Mars once had water warm enough to sustain life
By George Dvorsky | io9.com
We know that Mars once had lots of water, considered a prerequisite for habitability. What hasn’t been known, however, is just how friendly — or unfriendly — this water might have been to life, as the temperature and chemical conditions of ancient Martian water has remained a complete mystery.
But as a new analysis of Martian meteorites has revealed water temperatures on the Red Planet once ranged between 50°C to 150°C (122°F to 302°F) — temperatures that we know are most certainly hospitable to microbial life.
Biologists who study extremophiles on Earth have discovered many microorganisms that can survive and thrive in some of the most extreme environments. As an example, microbes have been found in the volcanic thermal springs at Yellowstone Park — water sources that, as we now know, are comparable in temperature to what was once found on Mars.
To make this determination, John Bridges from the University of Leicester Space Research Centre, took a closer look at a special class of Martian meteorites found only in impact craters. Called nakhlites, these rocks are characterized by an intricate series of small veins which are filled with minerals formed by the action of water near the surface of a planet.
By using an electron microscope and a transmission electron microscope, Bridges and his colleagues studied the peculiar alterations found in eight different samples. They discovered that the first mineral to grow along the walls of the vein was iron carbonate, which would have been formed by carbon dioxide-rich water at around 150°C. Then, after cooling to about 50°C, it formed clay minerals, followed by an amorphous phase that gave it the same composition as clay.
Fascinatingly, microbes use these exact reactions during mineral formation to gain energy and elements required for their survival.
"The mineralogical details we see tell us that there had been high carbon dioxide pressure in the veins to form the carbonates," noted Bridges through the official release. "Conditions then changed to less carbon dioxide in the fluid and clay minerals formed. We have a good understanding of the conditions minerals form in but to get to the details, chemical models are needed."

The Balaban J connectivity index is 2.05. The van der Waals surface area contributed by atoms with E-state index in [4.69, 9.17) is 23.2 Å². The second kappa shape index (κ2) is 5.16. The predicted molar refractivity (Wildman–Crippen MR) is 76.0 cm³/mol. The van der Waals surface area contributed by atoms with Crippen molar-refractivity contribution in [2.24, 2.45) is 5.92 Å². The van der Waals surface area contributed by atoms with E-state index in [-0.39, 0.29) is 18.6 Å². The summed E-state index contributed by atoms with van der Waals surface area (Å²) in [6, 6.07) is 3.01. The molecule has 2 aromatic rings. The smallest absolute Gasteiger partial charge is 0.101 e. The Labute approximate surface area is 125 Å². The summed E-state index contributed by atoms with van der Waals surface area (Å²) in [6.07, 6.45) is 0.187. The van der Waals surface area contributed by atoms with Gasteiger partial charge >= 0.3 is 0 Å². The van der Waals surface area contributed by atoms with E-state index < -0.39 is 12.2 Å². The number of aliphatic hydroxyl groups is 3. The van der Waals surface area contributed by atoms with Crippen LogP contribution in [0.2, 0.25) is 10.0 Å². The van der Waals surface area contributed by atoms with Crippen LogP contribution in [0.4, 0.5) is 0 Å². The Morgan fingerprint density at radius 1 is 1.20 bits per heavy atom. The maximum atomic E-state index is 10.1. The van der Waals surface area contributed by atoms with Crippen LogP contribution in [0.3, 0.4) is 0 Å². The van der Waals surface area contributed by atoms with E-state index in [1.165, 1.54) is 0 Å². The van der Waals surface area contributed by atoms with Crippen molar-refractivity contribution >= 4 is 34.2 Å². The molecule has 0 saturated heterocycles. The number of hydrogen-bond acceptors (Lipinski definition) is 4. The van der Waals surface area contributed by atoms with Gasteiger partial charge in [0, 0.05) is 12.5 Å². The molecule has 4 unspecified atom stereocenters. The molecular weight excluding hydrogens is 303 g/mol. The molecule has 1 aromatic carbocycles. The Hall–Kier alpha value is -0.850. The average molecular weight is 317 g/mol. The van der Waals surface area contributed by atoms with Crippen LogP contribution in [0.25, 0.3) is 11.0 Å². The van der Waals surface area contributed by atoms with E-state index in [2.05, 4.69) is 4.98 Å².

And indeed, subsequent analysis by Susanne Schwenzer, Postdoctoral Research Associate in the Department of Physical Sciences at The Open University, confirmed that this order-of-operations in mineral formation was what truly happened. As a result, Bridges and Schwenzer were able to predict water conditions on Mars. At first, the water was around 150°C and contained a lot of CO2 (forming the carbonates), and then cooled to about 50°C (thus forming the clays).
Interestingly, the driving force responsible for heating the water would have likely been asteroid impacts on the surface. Given just how pockmarked the planet is, there’s a good chance that Mars once featured many of these warm reservoirs.
The entire study can be found at Earth and Planetary Science Letters.
Article from: io9.com
Spidery black objects on Mars surface raise speculation
Weather On Mars Surprisingly Warm, Curiosity Rover Finds
Mars rover Curiosity finds signs of ancient stream
Mystery Spheres on Mars Baffle Scientists
Latest News from our Front Page
Pressure from the United Patriots Front Stops Mosque Plan
Pressure from the United Patriots Front appears to have killed off a mosque development in Narre Warren North.
The City of Casey council now looks likely to withhold planning approval for the development in a special meeting set for Tuesday night.
A council report, to be considered by councillors on Tuesday, recommends that the approval be blocked.
The mosque opponents’ cause has been helped by councillor ...
Police face questions over the influence of the Freemasons
South Yorkshire Police today face questions over whether powerful 'secret society' the Freemasons held sway over the force at the time of Hillsborough.
Families of victims say that officers who were Masons were promoted into powerful positions despite being ill-equipped, including match commander David Duckenfield.
Duckenfield told the fresh inquests he had been a Freemason since 1975 and became head of his ...
England Bans its Own Flag to Avoid Offending Muslims
St. George's Cross "racist" towards immigrants
Government officials said their city was ‘too multicultural’ to celebrate St George’s Day, England’s version of the 4th of July.
The council said that displaying the English flag may have been seen as “racist” towards immigrants.
Half of Western European men descended from one Bronze Age ‘king’
Half of Western European men are descended from one Bronze Age ‘king’ who sired a dynasty of elite nobles which spread throughout Europe, a new study has shown.
The monarch, who lived around 4,000 years ago, is likely to have been one of the earliest chieftains to take power in the continent.
He was part of a new order which emerged in ...
"Local Residents" Are Filmed Stealing Dozens of Bottles of Water at London Marathon Stop
Editor's Comment: "Local" residents? Why bother blurring their faces? We know who they are.
London marathon runners were robbed of dozens of bottled waters when thieves raided a refreshment area armed with trolleys during today's race.
Nearby residents - including parents with children - were captured on camera piling up crates of free water handed out by volunteers during the 26-mile event.
|More News » |